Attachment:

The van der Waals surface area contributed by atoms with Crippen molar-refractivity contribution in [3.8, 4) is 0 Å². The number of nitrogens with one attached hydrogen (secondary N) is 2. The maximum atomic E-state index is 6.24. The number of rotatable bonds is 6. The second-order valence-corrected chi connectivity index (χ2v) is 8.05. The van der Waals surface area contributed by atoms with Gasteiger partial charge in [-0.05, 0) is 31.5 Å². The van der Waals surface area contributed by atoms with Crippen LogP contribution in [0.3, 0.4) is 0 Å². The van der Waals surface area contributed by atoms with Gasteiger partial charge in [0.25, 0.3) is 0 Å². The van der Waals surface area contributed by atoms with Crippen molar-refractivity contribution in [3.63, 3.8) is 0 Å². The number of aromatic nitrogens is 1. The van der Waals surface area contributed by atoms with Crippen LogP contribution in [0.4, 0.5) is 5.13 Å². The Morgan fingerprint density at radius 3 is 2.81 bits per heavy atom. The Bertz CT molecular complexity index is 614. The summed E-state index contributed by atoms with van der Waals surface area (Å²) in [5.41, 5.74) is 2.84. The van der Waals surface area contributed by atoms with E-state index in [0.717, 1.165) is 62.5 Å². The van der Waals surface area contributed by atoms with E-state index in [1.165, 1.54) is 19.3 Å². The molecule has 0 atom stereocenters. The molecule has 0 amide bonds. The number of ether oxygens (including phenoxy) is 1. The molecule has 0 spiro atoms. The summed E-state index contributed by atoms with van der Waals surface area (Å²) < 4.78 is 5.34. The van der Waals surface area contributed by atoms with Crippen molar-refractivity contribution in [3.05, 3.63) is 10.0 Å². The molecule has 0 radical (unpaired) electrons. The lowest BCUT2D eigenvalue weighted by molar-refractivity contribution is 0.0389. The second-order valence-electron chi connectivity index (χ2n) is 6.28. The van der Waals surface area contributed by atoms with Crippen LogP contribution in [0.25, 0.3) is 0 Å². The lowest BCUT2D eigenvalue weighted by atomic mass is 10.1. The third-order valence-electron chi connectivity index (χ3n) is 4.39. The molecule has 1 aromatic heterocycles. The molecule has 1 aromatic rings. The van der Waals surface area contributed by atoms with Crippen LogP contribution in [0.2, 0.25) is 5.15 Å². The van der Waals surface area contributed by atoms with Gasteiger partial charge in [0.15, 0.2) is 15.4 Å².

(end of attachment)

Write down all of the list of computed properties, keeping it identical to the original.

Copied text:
The van der Waals surface area contributed by atoms with Crippen molar-refractivity contribution in [3.8, 4) is 0 Å². The number of nitrogens with one attached hydrogen (secondary N) is 2. The maximum atomic E-state index is 6.24. The number of rotatable bonds is 6. The second-order valence-corrected chi connectivity index (χ2v) is 8.05. The van der Waals surface area contributed by atoms with Gasteiger partial charge in [-0.05, 0) is 31.5 Å². The van der Waals surface area contributed by atoms with Crippen LogP contribution in [0.3, 0.4) is 0 Å². The van der Waals surface area contributed by atoms with Gasteiger partial charge in [0.25, 0.3) is 0 Å². The van der Waals surface area contributed by atoms with Crippen molar-refractivity contribution in [3.63, 3.8) is 0 Å². The number of aromatic nitrogens is 1. The van der Waals surface area contributed by atoms with Crippen LogP contribution in [0.4, 0.5) is 5.13 Å². The Morgan fingerprint density at radius 3 is 2.81 bits per heavy atom. The Bertz CT molecular complexity index is 614. The summed E-state index contributed by atoms with van der Waals surface area (Å²) in [5.41, 5.74) is 2.84. The van der Waals surface area contributed by atoms with E-state index in [0.717, 1.165) is 62.5 Å². The van der Waals surface area contributed by atoms with E-state index in [1.165, 1.54) is 19.3 Å². The molecule has 0 atom stereocenters. The molecule has 0 amide bonds. The number of ether oxygens (including phenoxy) is 1. The molecule has 0 spiro atoms. The summed E-state index contributed by atoms with van der Waals surface area (Å²) < 4.78 is 5.34. The van der Waals surface area contributed by atoms with Crippen molar-refractivity contribution in [3.05, 3.63) is 10.0 Å². The molecule has 0 radical (unpaired) electrons. The lowest BCUT2D eigenvalue weighted by molar-refractivity contribution is 0.0389. The second-order valence-electron chi connectivity index (χ2n) is 6.28. The van der Waals surface area contributed by atoms with Crippen LogP contribution in [0.25, 0.3) is 0 Å². The lowest BCUT2D eigenvalue weighted by atomic mass is 10.1. The third-order valence-electron chi connectivity index (χ3n) is 4.39. The molecule has 1 aromatic heterocycles. The molecule has 1 aromatic rings. The van der Waals surface area contributed by atoms with Crippen LogP contribution in [0.2, 0.25) is 5.15 Å². The van der Waals surface area contributed by atoms with Gasteiger partial charge in [0.15, 0.2) is 15.4 Å².